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Modelling the Impact and Cost-Effectiveness of Biomarker Tests as Compared with Pathogen-Specific Diagnostics in the Management of Undifferentiated Fever in Remote Tropical Settings

  • Yoel Lubell ,

    Affiliations Mahidol-Oxford Tropical Medicine Research Unit (MORU), Faculty of Tropical Medicine, Mahidol University, Bangkok, Thailand, Centre for Tropical Medicine and Global Health, Nuffield Department of Medicine, University of Oxford, Oxford, United Kingdom

  • Thomas Althaus,

    Affiliation Mahidol-Oxford Tropical Medicine Research Unit (MORU), Faculty of Tropical Medicine, Mahidol University, Bangkok, Thailand

  • Stuart D. Blacksell,

    Affiliations Mahidol-Oxford Tropical Medicine Research Unit (MORU), Faculty of Tropical Medicine, Mahidol University, Bangkok, Thailand, Centre for Tropical Medicine and Global Health, Nuffield Department of Medicine, University of Oxford, Oxford, United Kingdom

  • Daniel H. Paris,

    Affiliations Mahidol-Oxford Tropical Medicine Research Unit (MORU), Faculty of Tropical Medicine, Mahidol University, Bangkok, Thailand, Centre for Tropical Medicine and Global Health, Nuffield Department of Medicine, University of Oxford, Oxford, United Kingdom

  • Mayfong Mayxay,

    Affiliations Centre for Tropical Medicine and Global Health, Nuffield Department of Medicine, University of Oxford, Oxford, United Kingdom, Lao-Oxford-Mahosot Hospital-Wellcome Trust Research Unit (LOMWRU), Mahosot Hospital, Vientiane, Laos, Faculty of Postgraduate Studies, University of Health Sciences, Vientiane, Laos

  • Wirichada Pan-Ngum,

    Affiliation Mahidol-Oxford Tropical Medicine Research Unit (MORU), Faculty of Tropical Medicine, Mahidol University, Bangkok, Thailand

  • Lisa J. White,

    Affiliations Mahidol-Oxford Tropical Medicine Research Unit (MORU), Faculty of Tropical Medicine, Mahidol University, Bangkok, Thailand, Centre for Tropical Medicine and Global Health, Nuffield Department of Medicine, University of Oxford, Oxford, United Kingdom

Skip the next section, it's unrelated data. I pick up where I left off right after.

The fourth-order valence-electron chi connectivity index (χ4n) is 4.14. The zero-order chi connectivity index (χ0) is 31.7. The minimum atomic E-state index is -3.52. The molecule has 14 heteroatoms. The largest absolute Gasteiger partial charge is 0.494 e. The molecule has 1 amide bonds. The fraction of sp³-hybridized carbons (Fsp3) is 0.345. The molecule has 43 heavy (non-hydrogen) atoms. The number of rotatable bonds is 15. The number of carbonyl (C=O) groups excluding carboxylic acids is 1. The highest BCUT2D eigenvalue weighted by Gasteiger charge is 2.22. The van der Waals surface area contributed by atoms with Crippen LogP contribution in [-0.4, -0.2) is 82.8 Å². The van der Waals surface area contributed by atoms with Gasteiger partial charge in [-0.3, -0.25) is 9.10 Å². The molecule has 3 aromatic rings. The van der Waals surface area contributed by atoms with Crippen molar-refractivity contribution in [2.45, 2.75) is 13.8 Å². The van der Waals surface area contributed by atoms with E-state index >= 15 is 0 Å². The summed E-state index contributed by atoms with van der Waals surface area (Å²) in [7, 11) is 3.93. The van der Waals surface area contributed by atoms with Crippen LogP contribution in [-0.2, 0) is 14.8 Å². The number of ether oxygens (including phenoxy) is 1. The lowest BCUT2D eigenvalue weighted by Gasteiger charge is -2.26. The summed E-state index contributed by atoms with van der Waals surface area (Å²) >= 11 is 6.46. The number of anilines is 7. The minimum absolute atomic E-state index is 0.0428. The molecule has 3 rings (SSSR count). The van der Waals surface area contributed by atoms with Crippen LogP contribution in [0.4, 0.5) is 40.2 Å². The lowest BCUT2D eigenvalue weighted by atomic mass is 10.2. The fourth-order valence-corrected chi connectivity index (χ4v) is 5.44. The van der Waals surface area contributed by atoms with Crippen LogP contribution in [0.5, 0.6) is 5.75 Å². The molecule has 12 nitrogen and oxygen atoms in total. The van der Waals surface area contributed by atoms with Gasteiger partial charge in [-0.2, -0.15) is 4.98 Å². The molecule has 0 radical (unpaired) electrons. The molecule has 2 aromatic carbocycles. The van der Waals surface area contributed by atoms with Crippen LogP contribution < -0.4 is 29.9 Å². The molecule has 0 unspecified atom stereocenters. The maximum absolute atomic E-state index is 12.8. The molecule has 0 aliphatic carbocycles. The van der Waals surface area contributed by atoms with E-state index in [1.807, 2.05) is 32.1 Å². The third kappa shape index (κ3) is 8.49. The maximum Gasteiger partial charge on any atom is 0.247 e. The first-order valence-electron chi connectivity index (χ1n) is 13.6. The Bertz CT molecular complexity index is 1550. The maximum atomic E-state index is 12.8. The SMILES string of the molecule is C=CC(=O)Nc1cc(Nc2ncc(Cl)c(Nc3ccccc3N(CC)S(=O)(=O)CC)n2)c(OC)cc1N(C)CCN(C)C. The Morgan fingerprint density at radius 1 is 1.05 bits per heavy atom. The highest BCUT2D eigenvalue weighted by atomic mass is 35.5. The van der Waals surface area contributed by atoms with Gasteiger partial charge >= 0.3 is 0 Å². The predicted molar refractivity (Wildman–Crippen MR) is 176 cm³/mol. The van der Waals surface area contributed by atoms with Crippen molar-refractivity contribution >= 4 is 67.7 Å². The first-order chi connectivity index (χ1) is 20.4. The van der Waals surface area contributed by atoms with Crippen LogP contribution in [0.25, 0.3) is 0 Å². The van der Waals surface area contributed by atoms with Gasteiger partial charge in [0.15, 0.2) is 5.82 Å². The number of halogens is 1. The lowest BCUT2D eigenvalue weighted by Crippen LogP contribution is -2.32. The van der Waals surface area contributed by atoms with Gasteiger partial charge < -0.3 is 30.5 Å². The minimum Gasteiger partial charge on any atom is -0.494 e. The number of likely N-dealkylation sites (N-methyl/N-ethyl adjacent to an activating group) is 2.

• Nicholas P. J. Day,

    Affiliations Mahidol-Oxford Tropical Medicine Research Unit (MORU), Faculty of Tropical Medicine, Mahidol University, Bangkok, Thailand, Centre for Tropical Medicine and Global Health, Nuffield Department of Medicine, University of Oxford, Oxford, United Kingdom

  • Paul N. Newton

    Affiliations Centre for Tropical Medicine and Global Health, Nuffield Department of Medicine, University of Oxford, Oxford, United Kingdom, Lao-Oxford-Mahosot Hospital-Wellcome Trust Research Unit (LOMWRU), Mahosot Hospital, Vientiane, Laos

Modelling the Impact and Cost-Effectiveness of Biomarker Tests as Compared with Pathogen-Specific Diagnostics in the Management of Undifferentiated Fever in Remote Tropical Settings

  • Yoel Lubell, 
  • Thomas Althaus, 
  • Stuart D. Blacksell, 
  • Daniel H. Paris, 
  • Mayfong Mayxay, 
  • Wirichada Pan-Ngum, 
  • Lisa J. White, 
  • Nicholas P. J. Day, 
  • Paul N. Newton



Malaria accounts for a small fraction of febrile cases in increasingly large areas of the malaria endemic world. Point-of-care tests to improve the management of non-malarial fevers appropriate for primary care are few, consisting of either diagnostic tests for specific pathogens or testing for biomarkers of host response that indicate whether antibiotics might be required. The impact and cost-effectiveness of these approaches are relatively unexplored and methods to do so are not well-developed.